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The Student News Site of Stony Brook University

The Statesman

The Student News Site of Stony Brook University

The Statesman


Everybody loses with loot boxes

An advertisement for an Overwatch loot box. These boxes are a subset of gacha, a type of business model for video games named after a Japanese toy vending machine. PUBLIC DOMAIN

How much would you be willing to spend to be able to play one character in a video game you enjoy?

For loot box and gacha game players, the answer can be hundreds or even thousands of dollars.

Loot boxes are a subset of gacha, a type of business model for video games named after a type of Japanese toy vending machine. Under this system, players can’t buy characters and features directly from an in-game or online store. Instead, they purchase virtual grab bags full of random collectible items that can be obtained through gameplay or by forking over cash. This is called buying a loot box or “rolling” the gacha, as in “rolling” the lottery.

Loot boxes, and by extension gacha, made headlines last year after players raged against Electronic Arts (EA), an American video game company,  for making loot boxes the crux of “Star Wars: Battlefront II’s” progression system. The resulting outrage led to the single most downvoted comment in Reddit history.

What isn’t getting attention is how profitable this system is. In 2018, gacha games are expected to bring in $30 billion in revenue, more than a fifth of the expected $138 billion that gamers spent on video games globally. At its peak, the Chinese mobile game “Kings of Honor” was earning as much as $185 million a month until its value was shot down by comments from the Chinese government.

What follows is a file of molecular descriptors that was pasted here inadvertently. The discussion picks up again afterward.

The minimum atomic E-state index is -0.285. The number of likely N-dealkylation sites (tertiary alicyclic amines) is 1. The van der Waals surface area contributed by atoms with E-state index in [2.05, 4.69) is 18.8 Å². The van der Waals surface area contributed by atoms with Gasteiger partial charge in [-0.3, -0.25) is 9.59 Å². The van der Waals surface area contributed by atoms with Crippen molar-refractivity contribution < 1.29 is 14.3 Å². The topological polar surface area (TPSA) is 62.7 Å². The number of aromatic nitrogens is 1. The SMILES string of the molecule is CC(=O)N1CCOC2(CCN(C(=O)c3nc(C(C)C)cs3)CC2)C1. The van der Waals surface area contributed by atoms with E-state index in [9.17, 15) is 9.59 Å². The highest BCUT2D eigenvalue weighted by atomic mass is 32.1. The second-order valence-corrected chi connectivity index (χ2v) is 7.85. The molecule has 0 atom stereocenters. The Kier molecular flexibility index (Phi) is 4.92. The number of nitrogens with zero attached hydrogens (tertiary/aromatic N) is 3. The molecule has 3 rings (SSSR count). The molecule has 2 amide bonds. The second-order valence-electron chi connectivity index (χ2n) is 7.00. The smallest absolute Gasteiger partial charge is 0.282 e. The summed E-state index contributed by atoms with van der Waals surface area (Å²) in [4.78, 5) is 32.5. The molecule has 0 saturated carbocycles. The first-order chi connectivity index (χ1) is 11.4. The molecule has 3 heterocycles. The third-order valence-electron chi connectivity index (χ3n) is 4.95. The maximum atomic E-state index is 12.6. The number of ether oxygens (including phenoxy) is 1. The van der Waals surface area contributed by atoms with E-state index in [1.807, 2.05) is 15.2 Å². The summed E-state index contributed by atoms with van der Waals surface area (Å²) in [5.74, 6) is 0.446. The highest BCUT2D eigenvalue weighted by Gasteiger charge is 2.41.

Players will push their luck in everything from “Overwatch” to “Pokémon Go” to get that one skin or character they want. They don’t even have to be shady about it. To keep their business in China, the world’s largest gaming market, gacha games like “Kingdom Hearts Union Cross” will post the likelihood of obtaining the rarest and most desirable items from a single loot box or gacha roll in-game on their websites.

These rates can dip well below one percent.

They don’t deter players from buying one loot box after another to get that one thing they want.

“I have spent about $1,036.47 on FGO alone … give or take,” David Tong, a 22-year-old graphics design student at Laney College, said. He has played the U.S. version of “Fate/Grand Order,”  a free fantasy role-playing game and one of the highest grossing mobile games in the world, for two years. He spent his cash over time, trying to get four particular playable characters, but ended up getting none of the four he wanted. He is a relatively minor case.

A Japanese Fate/Grand Order streamer by the name of Sanyan spent the equivalent of more than $2,000 trying to get Merlin, a character considered the most powerful in “Fate/Grand Order,” and failed to get him.